Seeing double? Community begins talks on one versus two high schools

How Dripping Springs ISD will approach secondary education over the next century is now at the community’s doorstep. 

While a formal decision won’t be made for a few more years, Dripping Springs ISD Superintendent Bruce Gearing said residents will be on the clock to determine the number of high schools needed for a rapidly growing populace.

“This is probably a 100-year community decision,” Gearing said. “What happens at the end of this process will determine how this community grows for a long time. We want to get it right as much as possible.”

Gearing kickstarted the one versus multiple high schools discussion during the Feb. 21 Facilities and Long-Range Planning meeting. Gearing said starting the process now, and giving the community a year or so to decide what to do, is key as several critical deadlines loom.

Should a decision to build another high school move forward, the district would have to start planning for it by late 2019 or early 2020. The last chance to possibly call a bond election for a high school facility would be 2022.

Ultimately, Gearing said a solution would have to be in place by the 2025-26 school year. According to district demographer reports, Dripping Springs High is estimated to have a student population of 3,325 students by 2025, which would place the current campus at 125 percent capacity.

By 2035, Dripping Springs ISD is estimated to have a high school student population ranging between 6,400 and 7,400 students when total build out is slated to occur. Total build out is the student population in a district when the growth stops.

Other factors include assessing the amount of space DSISD will have to work with down the road. Dripping Springs High, which will soon accommodate for 2,500 students, has 17 open acres for possible expansion, but is essentially landlocked. The district also owns 155 acres along Sawyer Ranch Road and Darden Hill near RM 1826 that could allow for a new high school, middle school and elementary school.

Finding out what solution is the best fit for Dripping Springs ISD will be a decision made by its residents and not the district, Gearing said. However, offering different solutions crafted by districts facing similar growing pains was part of Gearing’s presentation to stakeholders.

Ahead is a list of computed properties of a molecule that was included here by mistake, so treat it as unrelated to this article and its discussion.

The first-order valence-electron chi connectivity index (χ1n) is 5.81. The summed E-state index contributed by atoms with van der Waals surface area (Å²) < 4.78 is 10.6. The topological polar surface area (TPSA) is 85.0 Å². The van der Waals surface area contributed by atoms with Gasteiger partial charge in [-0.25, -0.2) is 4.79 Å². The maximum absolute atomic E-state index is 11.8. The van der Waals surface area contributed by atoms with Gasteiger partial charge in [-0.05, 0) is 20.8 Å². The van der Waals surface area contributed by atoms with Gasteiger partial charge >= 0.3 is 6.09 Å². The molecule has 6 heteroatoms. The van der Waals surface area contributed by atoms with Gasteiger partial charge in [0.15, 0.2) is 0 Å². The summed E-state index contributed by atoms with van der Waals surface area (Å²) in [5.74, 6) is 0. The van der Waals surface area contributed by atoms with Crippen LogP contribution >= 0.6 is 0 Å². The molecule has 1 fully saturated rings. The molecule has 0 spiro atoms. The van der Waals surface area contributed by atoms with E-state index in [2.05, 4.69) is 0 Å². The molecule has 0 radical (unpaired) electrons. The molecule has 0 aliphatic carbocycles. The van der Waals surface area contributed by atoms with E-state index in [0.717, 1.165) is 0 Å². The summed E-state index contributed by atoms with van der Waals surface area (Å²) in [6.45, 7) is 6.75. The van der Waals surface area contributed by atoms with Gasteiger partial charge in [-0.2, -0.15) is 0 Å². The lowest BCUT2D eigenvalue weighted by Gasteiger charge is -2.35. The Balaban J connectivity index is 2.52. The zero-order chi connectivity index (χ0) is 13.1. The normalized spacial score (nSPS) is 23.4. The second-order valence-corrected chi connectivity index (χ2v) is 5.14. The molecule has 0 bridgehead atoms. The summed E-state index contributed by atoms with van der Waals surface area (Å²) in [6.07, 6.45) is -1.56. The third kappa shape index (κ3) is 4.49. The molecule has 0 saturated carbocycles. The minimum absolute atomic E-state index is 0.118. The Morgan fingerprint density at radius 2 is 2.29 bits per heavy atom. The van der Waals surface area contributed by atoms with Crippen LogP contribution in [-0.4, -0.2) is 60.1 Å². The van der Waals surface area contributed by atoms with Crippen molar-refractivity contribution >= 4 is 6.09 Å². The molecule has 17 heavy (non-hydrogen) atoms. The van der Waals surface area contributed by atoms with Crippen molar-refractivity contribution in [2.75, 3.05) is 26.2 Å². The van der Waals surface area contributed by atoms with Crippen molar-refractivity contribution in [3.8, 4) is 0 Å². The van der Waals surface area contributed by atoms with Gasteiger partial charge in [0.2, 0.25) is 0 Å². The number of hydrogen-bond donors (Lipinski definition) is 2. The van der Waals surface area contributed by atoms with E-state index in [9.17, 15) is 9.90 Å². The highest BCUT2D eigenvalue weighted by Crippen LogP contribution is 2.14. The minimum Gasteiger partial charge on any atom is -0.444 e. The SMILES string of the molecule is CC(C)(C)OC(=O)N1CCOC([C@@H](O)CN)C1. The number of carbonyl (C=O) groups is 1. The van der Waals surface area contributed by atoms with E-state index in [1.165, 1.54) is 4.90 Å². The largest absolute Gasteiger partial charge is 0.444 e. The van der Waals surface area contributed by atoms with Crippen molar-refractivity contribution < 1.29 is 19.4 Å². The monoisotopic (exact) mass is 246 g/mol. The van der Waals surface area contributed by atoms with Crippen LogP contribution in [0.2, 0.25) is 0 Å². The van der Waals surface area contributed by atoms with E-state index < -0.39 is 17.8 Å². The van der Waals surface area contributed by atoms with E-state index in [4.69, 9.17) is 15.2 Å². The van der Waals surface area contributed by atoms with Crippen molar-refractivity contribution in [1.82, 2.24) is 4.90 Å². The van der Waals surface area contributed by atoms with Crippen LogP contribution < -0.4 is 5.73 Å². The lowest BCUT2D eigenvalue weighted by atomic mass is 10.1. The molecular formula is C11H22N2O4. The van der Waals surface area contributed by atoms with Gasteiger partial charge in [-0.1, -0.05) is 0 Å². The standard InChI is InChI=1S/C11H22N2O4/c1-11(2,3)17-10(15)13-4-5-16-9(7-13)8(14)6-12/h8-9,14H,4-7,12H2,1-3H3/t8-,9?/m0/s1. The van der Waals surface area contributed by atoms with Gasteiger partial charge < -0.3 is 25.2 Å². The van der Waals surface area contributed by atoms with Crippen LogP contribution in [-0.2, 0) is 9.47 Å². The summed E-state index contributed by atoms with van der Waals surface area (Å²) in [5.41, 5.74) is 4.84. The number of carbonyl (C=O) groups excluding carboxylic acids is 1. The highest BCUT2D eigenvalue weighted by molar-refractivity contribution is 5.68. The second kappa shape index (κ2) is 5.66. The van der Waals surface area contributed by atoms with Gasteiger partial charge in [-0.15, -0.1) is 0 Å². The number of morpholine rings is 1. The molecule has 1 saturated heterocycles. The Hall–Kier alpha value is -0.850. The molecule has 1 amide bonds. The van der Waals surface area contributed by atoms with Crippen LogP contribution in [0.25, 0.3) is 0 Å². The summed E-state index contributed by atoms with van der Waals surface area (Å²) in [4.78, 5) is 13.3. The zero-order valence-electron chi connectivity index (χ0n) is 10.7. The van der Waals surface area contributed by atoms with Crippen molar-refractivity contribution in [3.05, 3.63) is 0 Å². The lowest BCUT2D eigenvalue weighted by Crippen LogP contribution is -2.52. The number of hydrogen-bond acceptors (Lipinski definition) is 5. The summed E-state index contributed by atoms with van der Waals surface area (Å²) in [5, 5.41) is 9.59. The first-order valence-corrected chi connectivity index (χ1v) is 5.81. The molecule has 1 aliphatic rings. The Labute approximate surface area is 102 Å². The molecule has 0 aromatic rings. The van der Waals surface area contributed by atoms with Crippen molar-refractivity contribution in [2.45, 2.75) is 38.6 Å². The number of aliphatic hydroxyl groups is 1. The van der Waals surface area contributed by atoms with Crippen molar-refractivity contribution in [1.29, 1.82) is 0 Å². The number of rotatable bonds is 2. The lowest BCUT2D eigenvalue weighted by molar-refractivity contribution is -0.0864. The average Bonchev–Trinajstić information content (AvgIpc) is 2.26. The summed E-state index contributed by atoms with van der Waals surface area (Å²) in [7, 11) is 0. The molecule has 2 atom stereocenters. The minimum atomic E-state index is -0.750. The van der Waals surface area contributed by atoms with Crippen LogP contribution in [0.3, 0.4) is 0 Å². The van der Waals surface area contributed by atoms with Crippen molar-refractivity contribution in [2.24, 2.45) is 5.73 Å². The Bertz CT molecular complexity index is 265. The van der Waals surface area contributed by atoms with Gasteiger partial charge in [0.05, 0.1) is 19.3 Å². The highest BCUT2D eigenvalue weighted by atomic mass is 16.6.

Jason Johnson, principal at Allen High, which has the largest high school student enrollment in Texas at roughly 7,000 students, said the decision to remain as one campus was made in the mid-1990s to preserve a sense of community. While the district has adhered to that vision, challenges persist in maintaining equity, as well as allowing for opportunity in extracurricular activities.

Hays CISD Superintendent Eric Wright, who is overseeing the opening of the district’s third high school, said rationale for multiple campuses stemmed from keeping them efficient, but small enough to have students participate in programs. Struggles exist, however, in navigating and equalizing the rezoning process.

Community buy-in was an initial challenge felt by Rockwall ISD when it opened Rockwall-Heath High, the district’s second high school, said Tom Maglisceau, RISD Chief Student Services Officer.

“You have an entire community that grew up and went to that high school and then comes this second school,” said Maglisceau. “We don’t get the attendance at our games than at Rockwall High. That’s something our fans note.”

Rachel Sashen, an area resident with students in Dripping Springs ISD, said hearing all possible options for solving the high school issue was helpful. However, Sashen said she didn’t prefer Allen High’s mega-school solution for DSISD, based on overcrowding issues.

While she sees both sides of the one versus multiple schools argument, Sashen said tax base and growth patterns are primary factors that could impact the discussion.

Allan McAiden, who has had students attend DSISD in the past, said the district is “smart in getting ahead of the growth” and considering its options. McAiden said he leaned toward a second high school with smaller student populations, citing benefits for students and staff.

Gearing said his preference was a second high school for DSISD; Gearing said smaller high schools are “better educationally” for students. However, Gearing said the next year could allow community members to think creatively.

“I’m glad we have a year to go through and think about what those options are for this generation and the next generation, our grandkids and great-grandkids,” Sashen said.

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